Totoro imagines an ideal world for children, but Fireflies takes place in a world that’s actively hostile to them. Many critics have pointed out how Mei and Satsuki’s parents depart from formula and encourage their children’s imaginations instead of insisting that what they see isn’t real. Totoro takes place in a close-knit community where everyone takes care of each other. Grave of the Fireflies is just the opposite. The firebombing of Kobe is appropriately horrific, but Takahata seems far less upset at the Allies than the Imperial Japanese hyper-nationalism that provoked them. The anonymous man screaming “Long live the emperor!” in the ruins while everyone around him struggles is poignantly ridiculous. When I first saw it, I thought Seita abandoning his aunt to camp out by the lake — the decision that eventually kills both children — was just childish pettiness. This time, I realized he was driven to it by unconscionably cruel adults who berate a grieving child for laziness and demand he pay his own way and “help the nation.”
And yet, Grave of the Fireflies refuses to affect me as strongly as it has so many others. I spent a lot of the runtime alternately resenting myself and the movie that it could move so many other people so much and me so little — but I probably would have been better off blaming the impossible hype it’s developed on the internet as “The Most Traumatizing Movie Ever!!!”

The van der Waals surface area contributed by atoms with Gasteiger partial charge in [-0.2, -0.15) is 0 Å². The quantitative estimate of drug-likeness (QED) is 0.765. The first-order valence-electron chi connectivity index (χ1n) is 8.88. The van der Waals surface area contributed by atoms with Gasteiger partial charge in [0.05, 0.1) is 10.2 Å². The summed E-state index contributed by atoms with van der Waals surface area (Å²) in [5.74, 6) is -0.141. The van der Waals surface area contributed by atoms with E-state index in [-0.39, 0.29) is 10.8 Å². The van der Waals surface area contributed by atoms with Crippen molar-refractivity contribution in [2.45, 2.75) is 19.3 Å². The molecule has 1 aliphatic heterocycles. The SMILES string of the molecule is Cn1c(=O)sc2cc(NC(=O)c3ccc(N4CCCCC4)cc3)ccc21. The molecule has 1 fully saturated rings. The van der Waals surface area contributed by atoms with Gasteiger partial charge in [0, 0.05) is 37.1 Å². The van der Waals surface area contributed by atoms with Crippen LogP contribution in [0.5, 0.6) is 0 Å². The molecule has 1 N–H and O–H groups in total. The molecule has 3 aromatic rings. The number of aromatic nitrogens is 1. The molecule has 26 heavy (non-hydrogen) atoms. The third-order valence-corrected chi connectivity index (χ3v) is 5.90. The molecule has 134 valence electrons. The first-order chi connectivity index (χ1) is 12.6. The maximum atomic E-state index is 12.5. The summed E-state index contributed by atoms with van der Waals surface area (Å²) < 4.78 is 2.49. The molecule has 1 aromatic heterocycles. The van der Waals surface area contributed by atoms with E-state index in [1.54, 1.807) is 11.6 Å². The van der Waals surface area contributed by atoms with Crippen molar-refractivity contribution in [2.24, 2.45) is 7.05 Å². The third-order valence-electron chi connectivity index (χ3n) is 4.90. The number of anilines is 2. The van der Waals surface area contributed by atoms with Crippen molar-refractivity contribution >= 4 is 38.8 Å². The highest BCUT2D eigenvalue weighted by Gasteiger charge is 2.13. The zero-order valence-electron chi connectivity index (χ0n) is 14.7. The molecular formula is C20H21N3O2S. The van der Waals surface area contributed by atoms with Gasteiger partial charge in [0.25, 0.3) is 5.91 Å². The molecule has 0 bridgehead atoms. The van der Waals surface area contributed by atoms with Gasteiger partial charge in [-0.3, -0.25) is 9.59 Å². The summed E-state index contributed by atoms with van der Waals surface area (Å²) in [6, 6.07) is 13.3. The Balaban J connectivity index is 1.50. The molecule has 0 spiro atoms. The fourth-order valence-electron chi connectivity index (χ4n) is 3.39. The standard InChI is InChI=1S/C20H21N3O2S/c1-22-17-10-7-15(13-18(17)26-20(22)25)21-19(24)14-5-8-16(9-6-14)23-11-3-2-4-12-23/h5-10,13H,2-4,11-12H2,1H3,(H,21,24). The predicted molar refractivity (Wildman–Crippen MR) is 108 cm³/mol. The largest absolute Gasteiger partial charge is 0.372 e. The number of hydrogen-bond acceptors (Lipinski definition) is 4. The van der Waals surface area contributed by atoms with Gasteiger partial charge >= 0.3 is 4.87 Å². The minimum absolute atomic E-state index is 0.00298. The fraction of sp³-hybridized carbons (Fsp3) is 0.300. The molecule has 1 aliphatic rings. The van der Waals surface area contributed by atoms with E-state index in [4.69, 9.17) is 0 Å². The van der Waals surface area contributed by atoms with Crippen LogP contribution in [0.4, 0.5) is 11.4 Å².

Some of Grave’s most powerful moments find beauty in the midst of tragedy, like Seita washing himself in a broken water pipe or the fireflies that give the movie its title. But Takahata leans on that approach so hard it’s easy to forget there is any tragedy. It doesn’t help that he frontloads the horror, beginning at the end with Seita’s death in a train station, unnoticed or actively belittled by the crowds passing by. The firebombing follows soon after, including some horribly graphic rendering of the mother’s burned face, before we’re abruptly shipped off to the realtively pastoral vision of Nishikawa. Ghibli’s animators spent the production of Fireflies jumping back and forth between it and Totoro, and the middle section ends up a hybrid of harrowing war movie and Totoro-ish comforting family film that never quite gels. That approach makes some sense, since this is at least nominally for children — but that opening stretch seems guaranteed to scare them out of the theater before Takahata has time to sweeten the pill.
And yet, even I have to admit some moments haunt even me. I’m thinking especially of the scene after Seita learns his mother has died and looks out over a vast, flattened desert where Kobe used to be. My first thought was it could be a Surrealist painting, but then the horrible realization hit me that this was all too real. If nothing else, I have to give Grave credit for forcing the world to confront these buried memories.